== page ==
• Berrettini withdrew before the fourth round of the 2021 Australian Open, which does not officially count as a loss.
  • Berrettini's fourth round opponent, Roger Federer, withdrew before the fourth round of the 2021 French Open, which does not officially count as a win.

Grand Slam tournament finals

Singles: 1 (1 runner-up)

Result Year Tournament Surface Opponent Score
Loss 2021 Wimbledon Grass Serbia Novak Djokovic 7-6(7-4), 4-6, 4-6, 3-6

See also

References

  1. ^ "Matteo Berrettini". ATP World Tour. Retrieved 2019.
  2. ^ "ATP Prize Money Leaders" (PDF).
  3. ^ "Rankings Singles". ATP Tour.
  4. ^ "Rankings Doubles". ATP Tour.
  5. ^ Luciano Canepari. "Matteo". DiPI Online (in Italian). Retrieved 2018.
  6. ^ Luciano Canepari. "Berrettini". DiPI Online (in Italian). Retrieved 2018.
  7. ^ "Matteo Berrettini - Rankings history". Retrieved 2018.
  8. ^ "ATP/WTA ROMA - Prequalificazioni: Berrettini e Chiesa nel main draw!". Tennis World Italia (in Italian).
  9. ^ "The Battle For The Eighth Spot at the Next Gen ATP Finals In Milan". Intesa Sanpaolo Next Gen ATP Finals.
  10. ^ "ATP Gstaad: Matteo Berrettini downs Bautista Agut to conquer first title". Tennis World USA.
  11. ^ "First-Time Winner Spotlight: Matteo Berrettini". atpworldtour.com. Retrieved 2018.
  12. ^ "Berrettini's Serving Feat Second Only To Federer". atpworldtour.com. Retrieved 2019.
  13. ^ "Berrettini Asks Federer How Much He Owes For Wimbledon Lesson". atpworldtour.com. Retrieved 2019.
  14. ^ "Rising star Matteo Berrettini withdraws late from Montreal Masters". Retrieved 2019.
  15. ^ "Forza Matteo! Berrettini Reaches First Grand Slam QF". Retrieved 2019.
  16. ^ "Berrettini Beats Monfils To Reach First US Open Semi-finals". Retrieved 2019.
  17. ^ "Berrettini Makes History With Thiem Win In London". Retrieved 2019.
  18. ^ "Berrettini Battles Past Karatsev For Belgrade Title". atpworldtour.com. ATP. 25 April 2021. Retrieved 2021.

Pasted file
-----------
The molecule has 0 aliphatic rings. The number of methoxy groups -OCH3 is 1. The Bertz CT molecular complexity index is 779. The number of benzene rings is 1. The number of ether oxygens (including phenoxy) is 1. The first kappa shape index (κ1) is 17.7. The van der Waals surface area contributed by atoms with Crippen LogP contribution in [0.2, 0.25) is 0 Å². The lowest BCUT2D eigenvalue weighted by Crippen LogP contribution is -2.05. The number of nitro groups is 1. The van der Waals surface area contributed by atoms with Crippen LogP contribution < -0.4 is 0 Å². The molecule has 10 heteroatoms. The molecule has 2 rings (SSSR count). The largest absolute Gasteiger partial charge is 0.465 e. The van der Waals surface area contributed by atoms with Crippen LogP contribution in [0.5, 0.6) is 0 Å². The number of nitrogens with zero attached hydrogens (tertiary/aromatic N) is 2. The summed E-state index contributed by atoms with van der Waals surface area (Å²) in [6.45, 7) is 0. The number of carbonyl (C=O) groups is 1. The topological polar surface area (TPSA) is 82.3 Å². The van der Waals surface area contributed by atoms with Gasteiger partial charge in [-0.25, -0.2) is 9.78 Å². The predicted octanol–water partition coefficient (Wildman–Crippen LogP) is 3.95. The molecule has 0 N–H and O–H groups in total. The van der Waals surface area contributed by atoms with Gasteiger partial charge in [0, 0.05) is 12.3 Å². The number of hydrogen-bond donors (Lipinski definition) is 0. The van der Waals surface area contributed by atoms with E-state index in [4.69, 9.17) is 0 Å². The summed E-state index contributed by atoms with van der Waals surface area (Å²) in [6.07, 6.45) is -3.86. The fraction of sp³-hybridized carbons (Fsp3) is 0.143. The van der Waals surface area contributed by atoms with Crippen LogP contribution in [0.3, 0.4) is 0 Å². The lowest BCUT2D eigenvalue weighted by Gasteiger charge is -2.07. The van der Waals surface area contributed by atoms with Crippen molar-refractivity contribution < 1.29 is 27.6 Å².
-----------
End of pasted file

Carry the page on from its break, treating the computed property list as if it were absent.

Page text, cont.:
19. ^ "Roger Federer Withdraws From Roland Garros". atpworldtour.com. ATP. 6 June 2021. Retrieved 2021.
  20. ^ "cinch Championships at the Queen's Club Tournament". www.lta.org.uk.
  21. ^ "cinch Championships 2021: Berrettini beats brave Norrie in three sets to win title". www.lta.org.uk.
  22. ^ "Matteo Berrettini Blasts To Queen's Club Crown | ATP Tour | Tennis". ATP Tour.
  23. ^ "Matteo Berrettini Beats Felix Auger-Aliassime To Make Italian History | ATP Tour | Tennis". ATP Tour.
  24. ^ "Matteo Berrettini Seals Historic Wimbledon Final Berth With Hubert Hurkacz Victory | ATP Tour | Tennis". ATP Tour.
  25. ^ Clarey, Christopher (9 July 2021). "It's Novak Djokovic vs. Matteo Berrettini in Wimbledon Final" – via NYTimes.com.
  26. ^ "Men's & Women's Fastest Tennis Serves Ever Recorded". Retrieved 2021.
  27. ^ Francesco Giovannetti. "Us Open, la madre di Matteo Berrettini: "Tennista per caso, ora sogno di vederlo diventare numero 1"". La Stampa (in Italian). Retrieved 2019.
  28. ^ Alessia Cruciani. "Matteo Berrettini: "Se me l'avessero detto sei mesi fa non ci avrei creduto"". La Gazzetta dello Sport (in Italian). Retrieved 2019.
  29. ^ "Matteo Berrettini and girlfriend Ajla Tomljanovic enjoying shopping in Vienna". tennistonic.com. 25 October 2019. Retrieved 2019.

External links


  This article uses material from the Wikipedia page available here. It is released under the Creative Commons Attribution-Share-Alike License 3.0.